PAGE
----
So, am I crazy or not?

Saturday, January 8, 2011

Vision therapy - week 6

Not too many exciting things to write about this week. Just lots of practicing keeping both eyes on and pointed at the same thing.

We continued to do mirror overlap. Previously I had only been putting the mirror over my left eye, because that was the easiest way for me to fuse. For this session, we starting covering my right eye with the mirror. Then we started using smaller mirrors to fuse with. Like usual, we start out with something I can do (or almost do), and then make it more difficult and complicated over a few weeks.

We also came back to the Brock string, to practice seeing the X again. I'm getting better!

We worked on tracking while fusing, too. I have gotten pretty good at seeing the red/green playing cards all at once, so now I'm trying to do it while moving my eyes.

Finally, we played around with vectograms, which are polarized black and white images that appear 3D with polarized glasses. They are nice because you can project them really big on the wall with an overhead projector. I had played around with vectograms in the beginning of my vision therapy without much success. This time, I didn't see in 3D either, but I got the strangest sensation in my eyes when I looked at the vectogram. It felt like my eyes were... I don't know, bugging out of my head. Not in a bad way, though, but in a new and exciting fun way. I had never felt anything like that before, so I was quite happy. It felt like something was stirring inside of my visual system. Hurray for progress!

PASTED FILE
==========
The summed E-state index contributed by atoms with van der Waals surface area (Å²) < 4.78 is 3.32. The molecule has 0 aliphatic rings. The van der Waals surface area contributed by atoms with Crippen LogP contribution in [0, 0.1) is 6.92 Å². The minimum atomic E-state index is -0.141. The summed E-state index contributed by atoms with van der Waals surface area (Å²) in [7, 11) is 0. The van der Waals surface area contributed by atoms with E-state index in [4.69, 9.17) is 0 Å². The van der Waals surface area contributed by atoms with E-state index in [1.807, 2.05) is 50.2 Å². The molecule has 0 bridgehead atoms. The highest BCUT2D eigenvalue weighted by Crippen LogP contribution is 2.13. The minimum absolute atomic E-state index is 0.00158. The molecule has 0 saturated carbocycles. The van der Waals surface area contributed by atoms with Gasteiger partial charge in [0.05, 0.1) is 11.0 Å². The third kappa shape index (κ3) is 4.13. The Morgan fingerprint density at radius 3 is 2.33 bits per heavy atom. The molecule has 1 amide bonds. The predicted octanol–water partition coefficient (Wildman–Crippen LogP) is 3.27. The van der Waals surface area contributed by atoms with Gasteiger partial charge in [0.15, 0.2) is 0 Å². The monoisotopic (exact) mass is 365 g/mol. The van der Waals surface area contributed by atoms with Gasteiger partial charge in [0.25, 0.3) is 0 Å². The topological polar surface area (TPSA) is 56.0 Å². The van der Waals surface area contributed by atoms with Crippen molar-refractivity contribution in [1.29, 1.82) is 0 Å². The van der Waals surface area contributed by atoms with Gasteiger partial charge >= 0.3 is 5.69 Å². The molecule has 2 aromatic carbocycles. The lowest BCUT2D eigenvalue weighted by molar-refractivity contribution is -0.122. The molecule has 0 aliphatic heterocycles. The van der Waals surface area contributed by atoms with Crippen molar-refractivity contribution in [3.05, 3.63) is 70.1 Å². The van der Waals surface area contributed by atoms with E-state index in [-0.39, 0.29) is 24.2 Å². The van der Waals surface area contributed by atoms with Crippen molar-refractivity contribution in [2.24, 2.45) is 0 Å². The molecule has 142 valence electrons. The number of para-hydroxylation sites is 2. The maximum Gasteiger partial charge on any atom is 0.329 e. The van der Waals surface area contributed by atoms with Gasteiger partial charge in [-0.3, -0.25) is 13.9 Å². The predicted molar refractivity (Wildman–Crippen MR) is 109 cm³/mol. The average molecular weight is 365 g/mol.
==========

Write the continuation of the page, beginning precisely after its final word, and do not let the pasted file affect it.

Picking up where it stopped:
Friday, January 7, 2011

A house with two windows

Imagine that you lived in a house with two windows. If you wanted to see the outside world, what would you do? You would approach one of the windows, and look out through it.

You could choose to look out of the right window or the left window, but never both at the same time. How would it be possible to look out of two windows at the same time, anyway? Magic? Astral projection? Cutting yourself down the middle? It's impossible!

That's what having strabismus is like. Living in a house with two windows, and only being able to look through one window at a time. Luckily, I'm finding out that it is indeed possible to look through two windows. Magic can happen!

Wednesday, January 5, 2011

Vision therapy - week 5

This week, we started something called "mirror overlap." This simple activity involves holding a mirror over one eye, and fusing the images from both eyes together into one image.

At first, I thought this sounded like a boring activity. Where's the fancy equipment? Where are the red/green glasses? I have mirrors at home. Mirrors are lame.

But then I tried it, and wow, it's pretty cool! It provides you with immediate feedback in regard to fusion. If you are fusing, you know it for sure. And somehow the mirror seems to activate the fusion-y part of my brain. So yeah, mirrors are not lame, and this is one of my favorite activities.

Here's how the exercise works:

The illustration on the left is method given in the OEP instruction sheet for mirror overlap. Place an object to your side. Angle a mirror 45 degrees over your eye, so that the object appears in the mirror. Stare straight ahead. Do something magical with your brain, fuse the images, and make the object appear as if it is located on the wall in front of you. Move the mirror around to make the object move around on the wall in front of you.